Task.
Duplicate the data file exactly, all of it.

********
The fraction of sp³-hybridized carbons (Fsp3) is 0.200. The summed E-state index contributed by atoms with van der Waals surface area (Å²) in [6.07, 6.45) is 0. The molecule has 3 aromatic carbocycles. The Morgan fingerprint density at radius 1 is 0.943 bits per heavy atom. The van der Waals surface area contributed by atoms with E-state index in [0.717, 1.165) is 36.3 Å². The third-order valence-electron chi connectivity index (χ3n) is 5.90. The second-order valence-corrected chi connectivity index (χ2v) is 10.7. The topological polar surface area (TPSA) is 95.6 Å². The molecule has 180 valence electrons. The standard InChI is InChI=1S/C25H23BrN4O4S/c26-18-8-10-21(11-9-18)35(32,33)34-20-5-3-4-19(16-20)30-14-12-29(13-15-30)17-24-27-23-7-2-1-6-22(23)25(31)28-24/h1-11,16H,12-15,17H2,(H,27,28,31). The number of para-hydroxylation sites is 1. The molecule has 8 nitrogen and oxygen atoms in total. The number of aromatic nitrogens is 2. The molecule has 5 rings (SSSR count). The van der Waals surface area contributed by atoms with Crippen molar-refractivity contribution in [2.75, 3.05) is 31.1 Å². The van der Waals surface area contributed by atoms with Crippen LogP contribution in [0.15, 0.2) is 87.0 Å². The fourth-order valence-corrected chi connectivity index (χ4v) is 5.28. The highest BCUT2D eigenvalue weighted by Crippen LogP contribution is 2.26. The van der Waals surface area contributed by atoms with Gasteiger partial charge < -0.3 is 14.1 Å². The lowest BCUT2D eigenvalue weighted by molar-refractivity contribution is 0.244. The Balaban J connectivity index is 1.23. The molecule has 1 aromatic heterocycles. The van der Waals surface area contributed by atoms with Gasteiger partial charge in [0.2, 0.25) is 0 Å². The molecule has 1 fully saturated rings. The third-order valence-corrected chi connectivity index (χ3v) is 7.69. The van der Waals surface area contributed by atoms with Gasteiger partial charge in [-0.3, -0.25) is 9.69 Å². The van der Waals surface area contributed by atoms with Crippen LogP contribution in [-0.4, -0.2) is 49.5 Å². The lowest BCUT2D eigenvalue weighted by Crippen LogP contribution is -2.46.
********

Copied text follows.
The fraction of sp³-hybridized carbons (Fsp3) is 0.200. The summed E-state index contributed by atoms with van der Waals surface area (Å²) in [6.07, 6.45) is 0. The molecule has 3 aromatic carbocycles. The Morgan fingerprint density at radius 1 is 0.943 bits per heavy atom. The van der Waals surface area contributed by atoms with E-state index in [0.717, 1.165) is 36.3 Å². The third-order valence-electron chi connectivity index (χ3n) is 5.90. The second-order valence-corrected chi connectivity index (χ2v) is 10.7. The topological polar surface area (TPSA) is 95.6 Å². The molecule has 180 valence electrons. The standard InChI is InChI=1S/C25H23BrN4O4S/c26-18-8-10-21(11-9-18)35(32,33)34-20-5-3-4-19(16-20)30-14-12-29(13-15-30)17-24-27-23-7-2-1-6-22(23)25(31)28-24/h1-11,16H,12-15,17H2,(H,27,28,31). The number of para-hydroxylation sites is 1. The molecule has 8 nitrogen and oxygen atoms in total. The number of aromatic nitrogens is 2. The molecule has 5 rings (SSSR count). The van der Waals surface area contributed by atoms with Crippen molar-refractivity contribution in [2.75, 3.05) is 31.1 Å². The van der Waals surface area contributed by atoms with Crippen LogP contribution in [0.15, 0.2) is 87.0 Å². The fourth-order valence-corrected chi connectivity index (χ4v) is 5.28. The highest BCUT2D eigenvalue weighted by Crippen LogP contribution is 2.26. The van der Waals surface area contributed by atoms with Gasteiger partial charge < -0.3 is 14.1 Å². The lowest BCUT2D eigenvalue weighted by molar-refractivity contribution is 0.244. The Balaban J connectivity index is 1.23. The molecule has 1 aromatic heterocycles. The van der Waals surface area contributed by atoms with Gasteiger partial charge in [0.2, 0.25) is 0 Å². The molecule has 1 fully saturated rings. The third-order valence-corrected chi connectivity index (χ3v) is 7.69. The van der Waals surface area contributed by atoms with Gasteiger partial charge in [-0.3, -0.25) is 9.69 Å². The van der Waals surface area contributed by atoms with Crippen LogP contribution in [-0.4, -0.2) is 49.5 Å². The lowest BCUT2D eigenvalue weighted by Crippen LogP contribution is -2.46.